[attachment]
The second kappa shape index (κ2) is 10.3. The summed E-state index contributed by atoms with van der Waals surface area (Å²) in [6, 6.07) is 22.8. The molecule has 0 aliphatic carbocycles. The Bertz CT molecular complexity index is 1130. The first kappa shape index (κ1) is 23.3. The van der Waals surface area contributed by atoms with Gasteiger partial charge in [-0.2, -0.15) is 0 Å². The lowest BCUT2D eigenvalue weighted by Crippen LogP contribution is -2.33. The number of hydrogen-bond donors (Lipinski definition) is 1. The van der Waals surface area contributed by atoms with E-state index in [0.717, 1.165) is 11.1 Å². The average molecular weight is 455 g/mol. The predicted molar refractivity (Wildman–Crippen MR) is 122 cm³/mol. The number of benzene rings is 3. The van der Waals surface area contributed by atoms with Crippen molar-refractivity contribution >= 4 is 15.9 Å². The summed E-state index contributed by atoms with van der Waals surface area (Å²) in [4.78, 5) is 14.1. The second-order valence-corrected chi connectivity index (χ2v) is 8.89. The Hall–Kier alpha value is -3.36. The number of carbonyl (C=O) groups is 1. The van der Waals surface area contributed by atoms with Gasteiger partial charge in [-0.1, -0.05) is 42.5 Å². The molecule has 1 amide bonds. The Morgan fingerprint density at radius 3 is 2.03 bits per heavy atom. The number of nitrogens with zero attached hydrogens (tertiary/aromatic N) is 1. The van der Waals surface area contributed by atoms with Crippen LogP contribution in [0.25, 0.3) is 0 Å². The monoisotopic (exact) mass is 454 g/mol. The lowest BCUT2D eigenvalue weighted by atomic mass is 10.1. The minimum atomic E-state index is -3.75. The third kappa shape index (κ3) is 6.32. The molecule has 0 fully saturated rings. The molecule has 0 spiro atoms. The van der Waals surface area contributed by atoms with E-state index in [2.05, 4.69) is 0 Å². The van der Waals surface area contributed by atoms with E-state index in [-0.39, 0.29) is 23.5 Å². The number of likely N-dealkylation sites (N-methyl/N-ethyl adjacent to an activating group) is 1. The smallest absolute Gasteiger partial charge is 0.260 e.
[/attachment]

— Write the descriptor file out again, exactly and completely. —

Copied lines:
The second kappa shape index (κ2) is 10.3. The summed E-state index contributed by atoms with van der Waals surface area (Å²) in [6, 6.07) is 22.8. The molecule has 0 aliphatic carbocycles. The Bertz CT molecular complexity index is 1130. The first kappa shape index (κ1) is 23.3. The van der Waals surface area contributed by atoms with Gasteiger partial charge in [-0.2, -0.15) is 0 Å². The lowest BCUT2D eigenvalue weighted by Crippen LogP contribution is -2.33. The number of hydrogen-bond donors (Lipinski definition) is 1. The van der Waals surface area contributed by atoms with E-state index in [0.717, 1.165) is 11.1 Å². The average molecular weight is 455 g/mol. The predicted molar refractivity (Wildman–Crippen MR) is 122 cm³/mol. The number of benzene rings is 3. The van der Waals surface area contributed by atoms with Crippen molar-refractivity contribution >= 4 is 15.9 Å². The summed E-state index contributed by atoms with van der Waals surface area (Å²) in [4.78, 5) is 14.1. The second-order valence-corrected chi connectivity index (χ2v) is 8.89. The Hall–Kier alpha value is -3.36. The number of carbonyl (C=O) groups is 1. The van der Waals surface area contributed by atoms with Gasteiger partial charge in [-0.1, -0.05) is 42.5 Å². The molecule has 1 amide bonds. The Morgan fingerprint density at radius 3 is 2.03 bits per heavy atom. The number of nitrogens with zero attached hydrogens (tertiary/aromatic N) is 1. The van der Waals surface area contributed by atoms with Crippen LogP contribution in [0.25, 0.3) is 0 Å². The monoisotopic (exact) mass is 454 g/mol. The lowest BCUT2D eigenvalue weighted by atomic mass is 10.1. The minimum atomic E-state index is -3.75. The third kappa shape index (κ3) is 6.32. The molecule has 0 fully saturated rings. The molecule has 0 spiro atoms. The van der Waals surface area contributed by atoms with E-state index in [2.05, 4.69) is 0 Å². The van der Waals surface area contributed by atoms with E-state index in [-0.39, 0.29) is 23.5 Å². The number of likely N-dealkylation sites (N-methyl/N-ethyl adjacent to an activating group) is 1. The smallest absolute Gasteiger partial charge is 0.260 e.